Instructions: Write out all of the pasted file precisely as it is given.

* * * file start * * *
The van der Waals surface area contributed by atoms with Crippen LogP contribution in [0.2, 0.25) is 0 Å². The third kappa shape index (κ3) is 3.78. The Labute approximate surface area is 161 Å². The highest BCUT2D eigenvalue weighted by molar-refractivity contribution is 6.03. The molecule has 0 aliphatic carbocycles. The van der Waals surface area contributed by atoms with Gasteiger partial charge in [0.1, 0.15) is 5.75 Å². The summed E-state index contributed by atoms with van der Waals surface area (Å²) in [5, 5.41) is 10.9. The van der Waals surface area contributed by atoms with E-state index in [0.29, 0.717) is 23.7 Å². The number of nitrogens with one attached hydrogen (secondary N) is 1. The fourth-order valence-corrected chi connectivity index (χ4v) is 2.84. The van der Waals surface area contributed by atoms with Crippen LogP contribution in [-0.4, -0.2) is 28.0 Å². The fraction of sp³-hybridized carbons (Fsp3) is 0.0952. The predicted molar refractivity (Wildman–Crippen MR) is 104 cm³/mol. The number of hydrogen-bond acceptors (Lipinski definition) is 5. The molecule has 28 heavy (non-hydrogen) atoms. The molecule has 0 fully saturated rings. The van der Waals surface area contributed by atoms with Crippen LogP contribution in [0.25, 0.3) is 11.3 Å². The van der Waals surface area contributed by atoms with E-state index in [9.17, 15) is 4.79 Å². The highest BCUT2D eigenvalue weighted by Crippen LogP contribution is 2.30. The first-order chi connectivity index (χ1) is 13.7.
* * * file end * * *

The van der Waals surface area contributed by atoms with Crippen LogP contribution in [0.2, 0.25) is 0 Å². The third kappa shape index (κ3) is 3.78. The Labute approximate surface area is 161 Å². The highest BCUT2D eigenvalue weighted by molar-refractivity contribution is 6.03. The molecule has 0 aliphatic carbocycles. The van der Waals surface area contributed by atoms with Gasteiger partial charge in [0.1, 0.15) is 5.75 Å². The summed E-state index contributed by atoms with van der Waals surface area (Å²) in [5, 5.41) is 10.9. The van der Waals surface area contributed by atoms with E-state index in [0.29, 0.717) is 23.7 Å². The number of nitrogens with one attached hydrogen (secondary N) is 1. The fourth-order valence-corrected chi connectivity index (χ4v) is 2.84. The van der Waals surface area contributed by atoms with Crippen LogP contribution in [-0.4, -0.2) is 28.0 Å². The fraction of sp³-hybridized carbons (Fsp3) is 0.0952. The predicted molar refractivity (Wildman–Crippen MR) is 104 cm³/mol. The number of hydrogen-bond acceptors (Lipinski definition) is 5. The molecule has 28 heavy (non-hydrogen) atoms. The molecule has 0 fully saturated rings. The van der Waals surface area contributed by atoms with Crippen LogP contribution in [0.25, 0.3) is 11.3 Å². The van der Waals surface area contributed by atoms with E-state index in [9.17, 15) is 4.79 Å². The highest BCUT2D eigenvalue weighted by Crippen LogP contribution is 2.30. The first-order chi connectivity index (χ1) is 13.7.